I have worked to bring this method, which formerly was the only school of singing, down to a practical working basis, so that every one studying from an intelligent standpoint can grasp it and with it can produce the right result without fail. It is an exact science, but not one that can be attained without hard work and constant application. It takes just as much time to make a singer as it did in former years. The only thing is to find the right way, and then work. The teacher can only guide and show the way. The pupil must do his or her part. Ten years was not considered too much time to devote to the training of the voice for an operatic or any public career by the older Italian master; and that meant constant study, never ending work and practice. No point in the work can be slurred over; each forward step must rest on the solid foundation of the previous one. Passing to a higher point without understanding of all that has come before means disastrous failure. One bad habit may overthrow many good ones. The teacher has to be constantly on the alert. 

Today the manner of teaching used by the old Italians would not be tolerated for a moment, as they felt themselves autocrats to scold, to swear, to even "slap" the unfortunate pupil who misunderstood or misapplied their instructions. Patience was a virtue they did not possess, and they considered it a waste of time to continue to teach such pupils as did not study and advance in the art. 

I wish particularly to impress the pupil with the fact that in studying, the first and all important thing to be considered is the breath. That is the foundation. Upon that we can begin to build the superstructure. 

One of Lamperti's pupils was Gayarré, the great Spanish tenor, who created the tenor role in "Giaconda" at the Scala in Milan in 1875.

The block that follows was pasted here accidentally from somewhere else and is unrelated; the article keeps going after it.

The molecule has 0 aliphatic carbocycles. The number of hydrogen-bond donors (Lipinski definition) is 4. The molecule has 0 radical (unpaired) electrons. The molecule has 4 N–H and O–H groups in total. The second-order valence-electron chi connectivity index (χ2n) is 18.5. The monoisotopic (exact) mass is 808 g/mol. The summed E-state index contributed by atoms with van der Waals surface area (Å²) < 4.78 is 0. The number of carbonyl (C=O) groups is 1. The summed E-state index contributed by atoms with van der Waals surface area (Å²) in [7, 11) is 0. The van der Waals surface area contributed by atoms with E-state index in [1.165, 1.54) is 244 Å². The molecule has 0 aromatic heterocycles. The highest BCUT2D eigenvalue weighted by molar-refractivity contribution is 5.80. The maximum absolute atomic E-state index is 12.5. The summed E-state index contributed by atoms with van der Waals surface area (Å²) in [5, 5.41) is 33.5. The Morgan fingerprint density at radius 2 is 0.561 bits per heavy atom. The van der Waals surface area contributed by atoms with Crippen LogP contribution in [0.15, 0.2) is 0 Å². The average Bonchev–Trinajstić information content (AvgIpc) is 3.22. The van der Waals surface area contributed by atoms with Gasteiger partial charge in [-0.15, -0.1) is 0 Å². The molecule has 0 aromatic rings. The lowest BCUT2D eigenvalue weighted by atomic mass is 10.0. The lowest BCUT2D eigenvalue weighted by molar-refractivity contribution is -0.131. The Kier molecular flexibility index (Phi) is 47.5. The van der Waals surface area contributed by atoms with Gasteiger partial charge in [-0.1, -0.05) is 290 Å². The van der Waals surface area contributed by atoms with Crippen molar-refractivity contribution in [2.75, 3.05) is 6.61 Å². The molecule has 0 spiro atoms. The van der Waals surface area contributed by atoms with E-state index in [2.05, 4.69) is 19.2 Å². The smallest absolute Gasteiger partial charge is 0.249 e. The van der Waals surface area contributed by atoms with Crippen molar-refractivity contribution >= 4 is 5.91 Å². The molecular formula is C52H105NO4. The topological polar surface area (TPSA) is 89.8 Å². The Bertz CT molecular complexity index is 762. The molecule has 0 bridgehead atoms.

One of Gayarré's greatest operas was "Lucrezia Borgia," and as there was no great aria for the tenor in that opera, Lamperti had him introduce the tenor aria from "Don Sebantino," which is most beautiful and difficult. In this aria he had an opportunity to display the length of time he could poise and sustain his breath. At one point of the aria he had to take a high D, which he did standing at the back of the Scala stage. This note he took pianissimo, and as he walked slowly down the stage to the footlights he made a crescendo on the note, until when he was standing directly over the prompter's box it reached the fortissimo. He would then diminuendo back to pianissimo and finish with the D an octave below, finishing the phrase with plenty of reserve force. Any one knowing the size of the Scala stage which is the largest in the world, will know the length of time that was occupied. In Paris and London, where I sang with him, this wonderful example of what true legato singing means always, electrified the audience, who would stand in their seats and cheer him. 

That was an example of breath control of which both teacher and pupil had every reason to be proud, and serves as an illustration of what can be accomplished by the proper use of the breath and the proper attack of the vowel. This is the great fundamental principle and underlines the whole art of singing. 

My next article will be concerning the vocal instrument and how to play upon it. 


Musical Courier, February 8th, 1917


Note: This article is the second in a series of five written for the Musical Courier. You can find the other four here.